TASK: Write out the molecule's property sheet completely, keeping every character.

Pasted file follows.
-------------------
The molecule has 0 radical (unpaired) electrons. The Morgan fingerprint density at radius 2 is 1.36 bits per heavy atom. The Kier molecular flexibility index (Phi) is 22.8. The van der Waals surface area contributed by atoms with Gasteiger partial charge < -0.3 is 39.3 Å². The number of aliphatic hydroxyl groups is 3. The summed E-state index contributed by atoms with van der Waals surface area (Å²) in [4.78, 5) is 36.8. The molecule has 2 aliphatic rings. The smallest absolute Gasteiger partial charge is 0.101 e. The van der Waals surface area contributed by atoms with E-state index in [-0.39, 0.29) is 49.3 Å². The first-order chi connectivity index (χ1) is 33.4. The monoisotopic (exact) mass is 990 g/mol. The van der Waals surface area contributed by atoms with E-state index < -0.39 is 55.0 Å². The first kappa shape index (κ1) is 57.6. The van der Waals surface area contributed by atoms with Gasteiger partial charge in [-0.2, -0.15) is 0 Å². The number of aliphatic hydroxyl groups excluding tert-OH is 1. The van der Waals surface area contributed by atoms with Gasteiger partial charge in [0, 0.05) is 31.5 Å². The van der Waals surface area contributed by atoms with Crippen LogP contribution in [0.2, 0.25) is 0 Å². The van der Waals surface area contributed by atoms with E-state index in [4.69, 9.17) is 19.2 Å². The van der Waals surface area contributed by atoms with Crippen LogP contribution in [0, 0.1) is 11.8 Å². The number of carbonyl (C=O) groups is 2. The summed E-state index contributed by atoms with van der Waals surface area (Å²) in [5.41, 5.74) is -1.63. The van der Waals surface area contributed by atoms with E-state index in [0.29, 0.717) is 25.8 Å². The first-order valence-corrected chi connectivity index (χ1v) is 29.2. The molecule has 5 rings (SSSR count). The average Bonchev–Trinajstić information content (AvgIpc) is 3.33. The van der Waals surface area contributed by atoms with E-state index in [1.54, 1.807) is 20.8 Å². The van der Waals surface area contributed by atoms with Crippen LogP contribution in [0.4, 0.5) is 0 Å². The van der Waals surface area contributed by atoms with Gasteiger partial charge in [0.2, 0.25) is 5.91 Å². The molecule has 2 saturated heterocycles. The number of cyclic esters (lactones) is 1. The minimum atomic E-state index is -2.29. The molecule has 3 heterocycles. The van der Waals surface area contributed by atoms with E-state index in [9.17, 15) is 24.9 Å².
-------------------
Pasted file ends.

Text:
The molecule has 0 radical (unpaired) electrons. The Morgan fingerprint density at radius 2 is 1.36 bits per heavy atom. The Kier molecular flexibility index (Phi) is 22.8. The van der Waals surface area contributed by atoms with Gasteiger partial charge < -0.3 is 39.3 Å². The number of aliphatic hydroxyl groups is 3. The summed E-state index contributed by atoms with van der Waals surface area (Å²) in [4.78, 5) is 36.8. The molecule has 2 aliphatic rings. The smallest absolute Gasteiger partial charge is 0.101 e. The van der Waals surface area contributed by atoms with E-state index in [-0.39, 0.29) is 49.3 Å². The first-order chi connectivity index (χ1) is 33.4. The monoisotopic (exact) mass is 990 g/mol. The van der Waals surface area contributed by atoms with E-state index < -0.39 is 55.0 Å². The first kappa shape index (κ1) is 57.6. The van der Waals surface area contributed by atoms with Gasteiger partial charge in [-0.2, -0.15) is 0 Å². The number of aliphatic hydroxyl groups excluding tert-OH is 1. The van der Waals surface area contributed by atoms with Gasteiger partial charge in [0, 0.05) is 31.5 Å². The van der Waals surface area contributed by atoms with Crippen LogP contribution in [0.2, 0.25) is 0 Å². The van der Waals surface area contributed by atoms with E-state index in [4.69, 9.17) is 19.2 Å². The van der Waals surface area contributed by atoms with Crippen LogP contribution in [0, 0.1) is 11.8 Å². The number of carbonyl (C=O) groups is 2. The summed E-state index contributed by atoms with van der Waals surface area (Å²) in [5.41, 5.74) is -1.63. The van der Waals surface area contributed by atoms with E-state index in [0.29, 0.717) is 25.8 Å². The first-order valence-corrected chi connectivity index (χ1v) is 29.2. The molecule has 5 rings (SSSR count). The average Bonchev–Trinajstić information content (AvgIpc) is 3.33. The van der Waals surface area contributed by atoms with E-state index in [1.54, 1.807) is 20.8 Å². The van der Waals surface area contributed by atoms with Crippen LogP contribution in [0.4, 0.5) is 0 Å². The van der Waals surface area contributed by atoms with Gasteiger partial charge in [0.2, 0.25) is 5.91 Å². The molecule has 2 saturated heterocycles. The number of cyclic esters (lactones) is 1. The minimum atomic E-state index is -2.29. The molecule has 3 heterocycles. The van der Waals surface area contributed by atoms with E-state index in [9.17, 15) is 24.9 Å².